We aim to attract and develop the very best diverse talent and create an inclusive culture where everyone feels valued. Our inclusion councils drive the agenda in each region along with a programme of more than 60 local events that tie in with global celebrations such as International Women’s Day. We have 28 employee resource groups that celebrate and support diversity across the company. Globally, 44% of our employees and 30% of our senior leaders are women. We run training and talent development programmes to support women in the business. We’re using artificial intelligence to scan job specifications for gender-biased language and we’ve increased our presence at female-focused events to attract more women to join the business.
We run local annual campaigns at each of our sites to keep health and safety top of mind and we prioritise wellbeing so employees feel supported in their personal and work lives. Wellness campaigns across Latin America this year highlighted topics such as healthy food, mindfulness and relaxation. Our Mental Health First Aiders and employee resource groups provide local wellbeing support. This year, we ran a campaign to offer instant mini health checks a health kiosks in the UK. We also launched tools in Asia Pacific and in the UK and Ireland that enable employees to access reward, health and emotional wellbeing resources online whenever and wherever they need support.
Supporting our people through the covid-19 crisis
As the COVID-19 pandemic took hold, we took steps to protect our people. This has included closing offices and making adjustments to enable homeworking where possible, while continuing to prioritise the security of our data and systems. Senior leaders in each region were closely involved in decisions about crisis management and support for employees during the pandemic. We kept our people informed and our CEO and other leaders provided updates by email and conference calls, sharing personal insights into the challenges of working at home during lock down. We understand that homeworking and isolation for a protracted period can affect wellbeing. We’re offering multiple resources and tips to help our people make this transition, including guidance on being productive as well as setting boundaries between work and personal life. Across our regions, we’ve intensified employee support, including providing emergency paid leave, virtual doctor services and flexible working hours. We’ve increased our focus on managing stress, mindfulness and meditation in our wellbeing programmes, as well as mental health support. We’re encouraging colleagues to stay connected to combat feelings of isolation and employees can access free counselling for professional help to manage anxiety and worry. We’re also checking in through regular employee pulse surveys. Throughout the crisis, we’ve kept track of evolving guidance from national governments and the World Health Organisation, and ensured we follow this as it applies to employees in each of our regions.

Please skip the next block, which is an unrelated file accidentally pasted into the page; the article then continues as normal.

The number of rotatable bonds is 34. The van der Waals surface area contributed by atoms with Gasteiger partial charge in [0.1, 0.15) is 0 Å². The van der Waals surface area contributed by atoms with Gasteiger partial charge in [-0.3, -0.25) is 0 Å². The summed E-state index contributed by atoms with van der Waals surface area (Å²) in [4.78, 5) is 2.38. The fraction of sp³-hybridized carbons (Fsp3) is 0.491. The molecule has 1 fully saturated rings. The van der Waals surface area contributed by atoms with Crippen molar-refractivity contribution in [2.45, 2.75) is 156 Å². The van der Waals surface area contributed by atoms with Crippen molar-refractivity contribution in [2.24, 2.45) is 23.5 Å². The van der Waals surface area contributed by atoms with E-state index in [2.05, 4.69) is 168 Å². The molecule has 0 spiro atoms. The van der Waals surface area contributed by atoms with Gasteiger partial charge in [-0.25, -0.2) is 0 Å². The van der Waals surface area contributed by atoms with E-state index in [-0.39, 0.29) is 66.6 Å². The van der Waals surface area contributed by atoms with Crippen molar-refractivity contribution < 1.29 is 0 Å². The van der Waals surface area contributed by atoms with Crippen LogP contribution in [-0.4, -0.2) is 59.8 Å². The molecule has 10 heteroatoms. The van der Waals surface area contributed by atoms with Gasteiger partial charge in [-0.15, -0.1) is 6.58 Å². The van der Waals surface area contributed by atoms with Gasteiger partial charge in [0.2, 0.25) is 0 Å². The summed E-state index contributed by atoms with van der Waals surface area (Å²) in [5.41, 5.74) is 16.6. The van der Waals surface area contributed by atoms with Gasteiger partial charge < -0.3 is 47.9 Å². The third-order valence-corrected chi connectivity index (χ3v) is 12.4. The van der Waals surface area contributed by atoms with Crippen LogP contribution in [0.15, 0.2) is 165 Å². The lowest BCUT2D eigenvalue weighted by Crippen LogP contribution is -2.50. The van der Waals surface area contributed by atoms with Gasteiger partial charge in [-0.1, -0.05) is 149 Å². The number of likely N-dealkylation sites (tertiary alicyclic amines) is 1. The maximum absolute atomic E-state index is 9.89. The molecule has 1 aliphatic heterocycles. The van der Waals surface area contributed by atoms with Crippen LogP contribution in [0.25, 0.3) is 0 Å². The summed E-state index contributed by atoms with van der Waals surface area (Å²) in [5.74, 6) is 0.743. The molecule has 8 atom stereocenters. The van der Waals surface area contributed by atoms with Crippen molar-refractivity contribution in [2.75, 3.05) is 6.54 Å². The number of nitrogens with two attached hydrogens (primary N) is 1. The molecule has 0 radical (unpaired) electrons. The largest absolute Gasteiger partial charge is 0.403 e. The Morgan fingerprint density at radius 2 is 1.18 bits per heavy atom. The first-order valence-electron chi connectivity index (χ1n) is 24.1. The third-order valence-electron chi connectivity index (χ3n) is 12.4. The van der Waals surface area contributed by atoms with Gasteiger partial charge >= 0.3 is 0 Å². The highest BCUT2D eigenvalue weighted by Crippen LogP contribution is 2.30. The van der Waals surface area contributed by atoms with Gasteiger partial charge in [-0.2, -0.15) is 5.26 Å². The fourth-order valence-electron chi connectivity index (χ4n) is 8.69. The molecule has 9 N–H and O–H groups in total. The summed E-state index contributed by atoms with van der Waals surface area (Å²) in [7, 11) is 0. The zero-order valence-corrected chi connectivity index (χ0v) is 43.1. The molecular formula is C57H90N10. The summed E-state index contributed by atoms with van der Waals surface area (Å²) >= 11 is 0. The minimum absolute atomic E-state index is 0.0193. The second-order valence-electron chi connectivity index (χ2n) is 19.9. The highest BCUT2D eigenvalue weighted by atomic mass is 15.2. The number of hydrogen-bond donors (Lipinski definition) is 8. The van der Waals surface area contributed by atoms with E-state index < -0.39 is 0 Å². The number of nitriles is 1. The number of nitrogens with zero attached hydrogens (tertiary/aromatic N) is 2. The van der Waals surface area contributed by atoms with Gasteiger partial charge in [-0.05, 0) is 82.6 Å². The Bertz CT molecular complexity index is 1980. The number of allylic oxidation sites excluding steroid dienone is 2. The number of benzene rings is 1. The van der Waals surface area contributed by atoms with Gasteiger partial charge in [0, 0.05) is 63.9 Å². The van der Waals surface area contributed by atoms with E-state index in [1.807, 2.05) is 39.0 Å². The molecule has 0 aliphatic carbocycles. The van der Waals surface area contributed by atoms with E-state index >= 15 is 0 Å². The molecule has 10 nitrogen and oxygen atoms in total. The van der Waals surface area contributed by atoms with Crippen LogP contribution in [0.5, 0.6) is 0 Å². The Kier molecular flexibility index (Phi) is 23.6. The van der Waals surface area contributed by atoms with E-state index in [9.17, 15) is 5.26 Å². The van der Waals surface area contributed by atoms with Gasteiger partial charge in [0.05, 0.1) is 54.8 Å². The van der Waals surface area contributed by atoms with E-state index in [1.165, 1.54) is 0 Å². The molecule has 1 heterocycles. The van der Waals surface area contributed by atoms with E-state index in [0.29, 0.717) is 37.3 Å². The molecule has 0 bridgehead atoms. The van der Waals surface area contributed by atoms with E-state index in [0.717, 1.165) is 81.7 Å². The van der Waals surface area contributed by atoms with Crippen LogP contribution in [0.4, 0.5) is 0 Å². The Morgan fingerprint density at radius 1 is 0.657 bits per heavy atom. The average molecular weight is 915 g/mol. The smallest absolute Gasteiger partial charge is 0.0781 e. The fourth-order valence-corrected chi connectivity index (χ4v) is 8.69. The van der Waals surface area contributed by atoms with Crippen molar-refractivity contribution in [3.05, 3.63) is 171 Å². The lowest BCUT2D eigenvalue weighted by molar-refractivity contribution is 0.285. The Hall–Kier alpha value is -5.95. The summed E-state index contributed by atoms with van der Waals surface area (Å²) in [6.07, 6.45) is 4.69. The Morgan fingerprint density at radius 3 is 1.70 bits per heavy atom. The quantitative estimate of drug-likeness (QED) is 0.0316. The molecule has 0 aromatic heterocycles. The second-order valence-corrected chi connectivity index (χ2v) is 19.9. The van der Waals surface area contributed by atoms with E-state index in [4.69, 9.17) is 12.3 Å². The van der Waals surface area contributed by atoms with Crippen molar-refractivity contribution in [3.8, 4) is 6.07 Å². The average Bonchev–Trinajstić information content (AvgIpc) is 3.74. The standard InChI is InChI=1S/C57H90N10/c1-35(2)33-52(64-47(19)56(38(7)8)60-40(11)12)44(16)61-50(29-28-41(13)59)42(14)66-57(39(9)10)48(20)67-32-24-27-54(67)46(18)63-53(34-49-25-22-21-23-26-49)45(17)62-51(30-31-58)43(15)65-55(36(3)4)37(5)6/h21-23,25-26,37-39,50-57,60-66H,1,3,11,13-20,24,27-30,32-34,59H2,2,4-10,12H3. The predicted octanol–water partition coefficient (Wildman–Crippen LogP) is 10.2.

We are committed to respecting human rights and we do not tolerate any infringement of these rights in our business or our supply chain. Our Global Code of Conduct and other related policies align with the United Nations Universal Declaration of Human Rights. We include human rights in our annual training on the Global Code of Conduct for employees to raise awareness of potential risks. Employees also receive a briefing highlighting the risks of modern slavery and how to report concerns. We are committed to treating all our people fairly and with respect. In the UK, Experian is an accredited Living Wage employer. This means we go beyond the national minimum wage set by the government and pay employees what the Living Wage Foundation has calculated as the rate people really need to live on.